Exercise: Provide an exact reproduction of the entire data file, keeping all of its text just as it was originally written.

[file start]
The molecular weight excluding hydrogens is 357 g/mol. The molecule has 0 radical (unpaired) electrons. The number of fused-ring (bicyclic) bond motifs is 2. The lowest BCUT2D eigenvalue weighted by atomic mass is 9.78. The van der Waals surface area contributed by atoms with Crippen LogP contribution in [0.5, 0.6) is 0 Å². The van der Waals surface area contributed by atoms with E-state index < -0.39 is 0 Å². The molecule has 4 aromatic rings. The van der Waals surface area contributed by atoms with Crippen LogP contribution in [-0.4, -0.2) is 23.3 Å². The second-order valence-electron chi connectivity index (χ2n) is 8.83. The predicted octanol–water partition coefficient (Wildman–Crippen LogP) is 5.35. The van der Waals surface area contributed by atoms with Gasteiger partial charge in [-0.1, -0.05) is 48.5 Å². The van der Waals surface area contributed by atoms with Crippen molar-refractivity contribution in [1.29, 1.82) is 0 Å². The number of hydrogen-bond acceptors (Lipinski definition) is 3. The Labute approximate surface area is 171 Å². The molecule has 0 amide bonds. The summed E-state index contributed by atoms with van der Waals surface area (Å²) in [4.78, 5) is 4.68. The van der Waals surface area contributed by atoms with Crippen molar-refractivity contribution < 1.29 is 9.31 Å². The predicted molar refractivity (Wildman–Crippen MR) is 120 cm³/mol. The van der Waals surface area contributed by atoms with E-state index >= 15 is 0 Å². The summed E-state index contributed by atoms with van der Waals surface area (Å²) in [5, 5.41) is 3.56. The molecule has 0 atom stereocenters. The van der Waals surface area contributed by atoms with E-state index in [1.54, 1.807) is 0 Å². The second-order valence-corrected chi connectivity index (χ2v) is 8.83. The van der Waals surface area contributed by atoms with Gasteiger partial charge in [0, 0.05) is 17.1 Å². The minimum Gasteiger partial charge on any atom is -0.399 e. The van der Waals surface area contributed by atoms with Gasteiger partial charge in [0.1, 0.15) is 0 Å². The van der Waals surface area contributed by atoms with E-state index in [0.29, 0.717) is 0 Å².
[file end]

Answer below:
The molecular weight excluding hydrogens is 357 g/mol. The molecule has 0 radical (unpaired) electrons. The number of fused-ring (bicyclic) bond motifs is 2. The lowest BCUT2D eigenvalue weighted by atomic mass is 9.78. The van der Waals surface area contributed by atoms with Crippen LogP contribution in [0.5, 0.6) is 0 Å². The van der Waals surface area contributed by atoms with E-state index < -0.39 is 0 Å². The molecule has 4 aromatic rings. The van der Waals surface area contributed by atoms with Crippen LogP contribution in [-0.4, -0.2) is 23.3 Å². The second-order valence-electron chi connectivity index (χ2n) is 8.83. The predicted octanol–water partition coefficient (Wildman–Crippen LogP) is 5.35. The van der Waals surface area contributed by atoms with Gasteiger partial charge in [-0.1, -0.05) is 48.5 Å². The van der Waals surface area contributed by atoms with Crippen molar-refractivity contribution in [1.29, 1.82) is 0 Å². The number of hydrogen-bond acceptors (Lipinski definition) is 3. The Labute approximate surface area is 171 Å². The molecule has 0 amide bonds. The summed E-state index contributed by atoms with van der Waals surface area (Å²) in [4.78, 5) is 4.68. The van der Waals surface area contributed by atoms with Crippen molar-refractivity contribution < 1.29 is 9.31 Å². The predicted molar refractivity (Wildman–Crippen MR) is 120 cm³/mol. The van der Waals surface area contributed by atoms with E-state index >= 15 is 0 Å². The summed E-state index contributed by atoms with van der Waals surface area (Å²) in [5, 5.41) is 3.56. The molecule has 0 atom stereocenters. The van der Waals surface area contributed by atoms with E-state index in [1.54, 1.807) is 0 Å². The second-order valence-corrected chi connectivity index (χ2v) is 8.83. The van der Waals surface area contributed by atoms with Gasteiger partial charge in [0, 0.05) is 17.1 Å². The minimum Gasteiger partial charge on any atom is -0.399 e. The van der Waals surface area contributed by atoms with Gasteiger partial charge in [0.1, 0.15) is 0 Å². The van der Waals surface area contributed by atoms with E-state index in [0.29, 0.717) is 0 Å².